Health risk assessment of BTEX exposure at roadside and on-road traveling route in Bangkok Metropolitan Region


BTEX exposure levels in the study areas

A summary of the BTEX levels is given in Table 3[26]. As detailed in our previous publication[26], the roadside BTEX levels in the urban area were significantly higher than those measured in the suburban area. Higher levels were, in fact, recorded in the wet season, which was largely due to more traffic congestion during rainy weather on this road. The levels measured at the urban roadside have been found to strongly associate with hourly traffic flows, suggesting that traffic was the main source of the pollutants. On the suburban road, the BTEX also showed the association with hourly flows of the bus and the motorcycle. The on-route BTEX levels were significantly higher on the more congested urban route than on the suburban route suggesting more exposure. Higher general background pollution in the study area during the dry season explained the higher levels observed inside vehicles, i.e., the van, than in the wet season.

Table 3

Summary of the BTEX levels, average and 1 standard deviation (µg/m3), exposed by different population groups

Roadside measurements (average for both sides of each road during the monitoring period)
Urban (Din Daeng)Wet9.7 ± 4.530 ± 134.4 ± 2.311 ± 4.7
Urban (Din Daeng)Dry6.9 ± 2.917 ± 8.82.3 ± 1.25.9 ± 3.1
Suburban (Phaholyothin)Dry5.3 ± 3.114 ± 142.3 ± 1.73.7 ± 2.7
On-route measurements (average for whole route during monitoring period)
Urban in van (driver)Wet14 ± 4.447 ± 166.9 ± 2.625 ± 11
Urban in van (driver)Dry26 ± 1184 ± 419.4 ± 4.831 ± 16
Urban in pickup cabin (driver)Dry24 ± 9.071 ± 286.9 ± 2.522 ± 8.8
Urban pickup wagon (passengers)Dry13 ± 3.033 ± 113.4 ± 1.412 ± 4.6
Suburban in pickup cabinDry14 ± 5.533 ± 133.5 ± 1.08.9 ± 2.9
Suburban pickup wagonDry4.9 ± 1.69.1± 3.1ND-1.72.8 ± 0.9
Suburban motorcycleDry15 ± 4.039 ± 124.5 ± 1.414 ± 5.0

Toluene was the most prevalent BTEX pollutant at the roadside and the on-road routes [Table 3]. The average hourly concentration of toluene in the urban area during the wet season (30 µg/m3) was higher than that in the dry season in both urban (17 µg/m3) and suburban areas (14 µg/m3). Compared to the free-flow highway in the suburbs, the congested urban road caused higher BTEX levels at the roadside. In addition, heavy traffic jams during the wet season contributed to the higher BTEX level compared to the dry season mentioned above[26].

In the urban area, the toluene concentrations in the van were higher during the dry season (84 µg/m3) than in the wet season (47 µg/m3). During the dry season in the urban area, the toluene concentration inside the pickup cabin (71 µg/m3) was higher than in the open space of the pickup wagon (33 µg/m3). A similar trend was also observed in the suburban area [Table 3]. A comparison between the vehicle types shows that during the dry season in the urban area, toluene levels inside the van (84 µg/m3) were higher than inside the pickup (71 µg/m3) and in the pickup wagon (33 µg/m3). Furthermore, toluene levels on the suburban traveling route by motorcycle (39 µg/m3) were higher than that inside the pickup cabin (33 µg/m3) and pickup wagon (9.1 µg/m3). A similar pattern to that observed for toluene was seen for benzene, ethylbenzene, and xylenes. Traffic congestions that slowed down the vehicle speeds, and ineffective A/C filtration for the closed vehicle's cabin explained the higher BTEX levels measured in the microenvironments[26]. The calculated P50 and P95 of the BTEX concentrations obtained from the measurements at each site/route are used for exposure assessment [Table 4].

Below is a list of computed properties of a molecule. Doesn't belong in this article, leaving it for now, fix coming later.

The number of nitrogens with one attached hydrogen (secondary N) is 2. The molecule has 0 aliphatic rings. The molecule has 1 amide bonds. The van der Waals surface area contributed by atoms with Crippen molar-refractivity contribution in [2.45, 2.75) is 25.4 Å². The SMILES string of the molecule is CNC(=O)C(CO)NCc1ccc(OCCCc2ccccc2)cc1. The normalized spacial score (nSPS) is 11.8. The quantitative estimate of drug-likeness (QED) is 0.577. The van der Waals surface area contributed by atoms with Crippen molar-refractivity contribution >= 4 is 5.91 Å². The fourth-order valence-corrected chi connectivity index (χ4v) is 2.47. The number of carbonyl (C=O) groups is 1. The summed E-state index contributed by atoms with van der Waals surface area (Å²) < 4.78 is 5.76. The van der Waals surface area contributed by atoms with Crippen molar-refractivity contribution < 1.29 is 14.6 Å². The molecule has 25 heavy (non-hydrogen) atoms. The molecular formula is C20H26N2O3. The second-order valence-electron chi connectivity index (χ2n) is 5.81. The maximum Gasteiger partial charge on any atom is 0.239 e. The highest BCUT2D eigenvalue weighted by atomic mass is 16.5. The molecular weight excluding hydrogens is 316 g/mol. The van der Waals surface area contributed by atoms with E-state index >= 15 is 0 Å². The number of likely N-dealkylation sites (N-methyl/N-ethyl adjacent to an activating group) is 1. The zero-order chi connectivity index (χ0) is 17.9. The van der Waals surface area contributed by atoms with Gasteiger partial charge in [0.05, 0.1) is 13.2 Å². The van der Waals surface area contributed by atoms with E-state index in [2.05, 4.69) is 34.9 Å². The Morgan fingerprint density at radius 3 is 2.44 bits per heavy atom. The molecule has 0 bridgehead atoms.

Table 4

Air pollutant concentrations at the roadside and on-road measurements (µg/m3) used for the average (P50) and worse case (P95) scenarios for risk assessment

AreaSeasonModeBenzene Toluene EthylbenzeneXylene
Motorcycle 15.720.

Cancer risk

Benzene is classified as a human carcinogen (IARC group 1) based on sufficient evidence that it causes leukemia. The lifetime cancer risk of inhalation of benzene exposure is summarized in Table 5. The calculation results show that the average cancer risk (LCR50) of male passengers ranged from 1.8E-06 to 1.0E-05, with in-van passengers having the highest risk. In the worst-case scenario (LCR95) for in-van passengers, the cancer risk was 4.8E-05, which is interpreted that, on average, there are five cancer cases in 100,000 people exposed to this pollution level. For the drivers, the LCR50 ranged from 1.0E-05 to 1.9E-05, with pickup drivers in urban areas posing the most significant risk, with LCR95 of 7.2E-05. The maximum risk for street vendors was observed in the urban area, with a value of 2.4E-05.

Table 5

Summary of the carcinogenic risks and hazard quotients associated with BTEX inhalation exposure

Population groupsWorking areaLCR50LCR95BenzeneTolueneEthylbenzene XyleneHIBTEX
HQ50 HQ95 HQ50 HQ95 HQ50 HQ95 HQ50 HQ95 HQ50 HQ95
MaleVan driverUrban1.8E-055.9E-057.8E-022.5E-011.5E-034.9E-039.1E-043.2E-033.0E-021.2E-011.1E-013.7E-01
Pickup driverUrban1.9E-057.2E-058.1E-023.1E-011.4E-035.1E-037.4E-042.6E-032.2E-028.7E-021.0E-014.0E-01
Motorcycle driverSuburban1.4E-052.7E-055.8E-021.2E-019.0E-041.8E-035.4E-041.0E-031.6E-023.2E-027.5E-021.5E-01
In-van passengersUrban1.0E-054.8E-054.3E-022.0E-018.3E-043.9E-035.0E-042.5E-031.6E-029.0E-026.1E-023.0E-01
Pick up passengersUrban6.7E-063.3E-052.9E-021.4E-014.4E-042.4E-032.5E-041.2E-037.1E-034.7E-023.6E-021.9E-01
Motorcycle passengersSuburban5.0E-069.0E-062.1E-023.8E-023.3E-045.9E-042.0E-043.4E-045.7E-031.1E-022.7E-025.0E-02